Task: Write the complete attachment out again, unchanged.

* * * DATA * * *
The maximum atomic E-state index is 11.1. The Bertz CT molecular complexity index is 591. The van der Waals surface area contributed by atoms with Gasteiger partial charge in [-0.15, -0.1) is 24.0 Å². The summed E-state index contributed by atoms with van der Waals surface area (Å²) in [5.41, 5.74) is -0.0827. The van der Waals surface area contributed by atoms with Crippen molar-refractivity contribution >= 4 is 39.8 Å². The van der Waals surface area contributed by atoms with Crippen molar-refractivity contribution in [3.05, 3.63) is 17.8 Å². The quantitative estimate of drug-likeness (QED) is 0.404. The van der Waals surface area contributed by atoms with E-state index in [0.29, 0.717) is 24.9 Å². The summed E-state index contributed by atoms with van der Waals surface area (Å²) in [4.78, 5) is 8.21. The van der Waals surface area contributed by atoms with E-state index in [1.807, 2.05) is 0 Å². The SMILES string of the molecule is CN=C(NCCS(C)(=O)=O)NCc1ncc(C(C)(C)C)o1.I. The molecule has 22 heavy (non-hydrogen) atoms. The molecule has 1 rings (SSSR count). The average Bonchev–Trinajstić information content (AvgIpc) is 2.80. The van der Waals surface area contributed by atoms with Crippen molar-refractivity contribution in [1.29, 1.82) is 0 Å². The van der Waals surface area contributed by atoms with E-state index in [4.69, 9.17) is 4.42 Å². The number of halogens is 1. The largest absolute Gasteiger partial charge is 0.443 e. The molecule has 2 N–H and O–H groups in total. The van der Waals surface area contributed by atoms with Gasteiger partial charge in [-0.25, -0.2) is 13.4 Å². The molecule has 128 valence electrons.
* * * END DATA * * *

The maximum atomic E-state index is 11.1. The Bertz CT molecular complexity index is 591. The van der Waals surface area contributed by atoms with Gasteiger partial charge in [-0.15, -0.1) is 24.0 Å². The summed E-state index contributed by atoms with van der Waals surface area (Å²) in [5.41, 5.74) is -0.0827. The van der Waals surface area contributed by atoms with Crippen molar-refractivity contribution >= 4 is 39.8 Å². The van der Waals surface area contributed by atoms with Crippen molar-refractivity contribution in [3.05, 3.63) is 17.8 Å². The quantitative estimate of drug-likeness (QED) is 0.404. The van der Waals surface area contributed by atoms with E-state index in [0.29, 0.717) is 24.9 Å². The summed E-state index contributed by atoms with van der Waals surface area (Å²) in [4.78, 5) is 8.21. The van der Waals surface area contributed by atoms with E-state index in [1.807, 2.05) is 0 Å². The SMILES string of the molecule is CN=C(NCCS(C)(=O)=O)NCc1ncc(C(C)(C)C)o1.I. The molecule has 22 heavy (non-hydrogen) atoms. The molecule has 1 rings (SSSR count). The average Bonchev–Trinajstić information content (AvgIpc) is 2.80. The van der Waals surface area contributed by atoms with Crippen molar-refractivity contribution in [1.29, 1.82) is 0 Å². The van der Waals surface area contributed by atoms with E-state index in [4.69, 9.17) is 4.42 Å². The number of halogens is 1. The largest absolute Gasteiger partial charge is 0.443 e. The molecule has 2 N–H and O–H groups in total. The van der Waals surface area contributed by atoms with Gasteiger partial charge in [-0.25, -0.2) is 13.4 Å². The molecule has 128 valence electrons.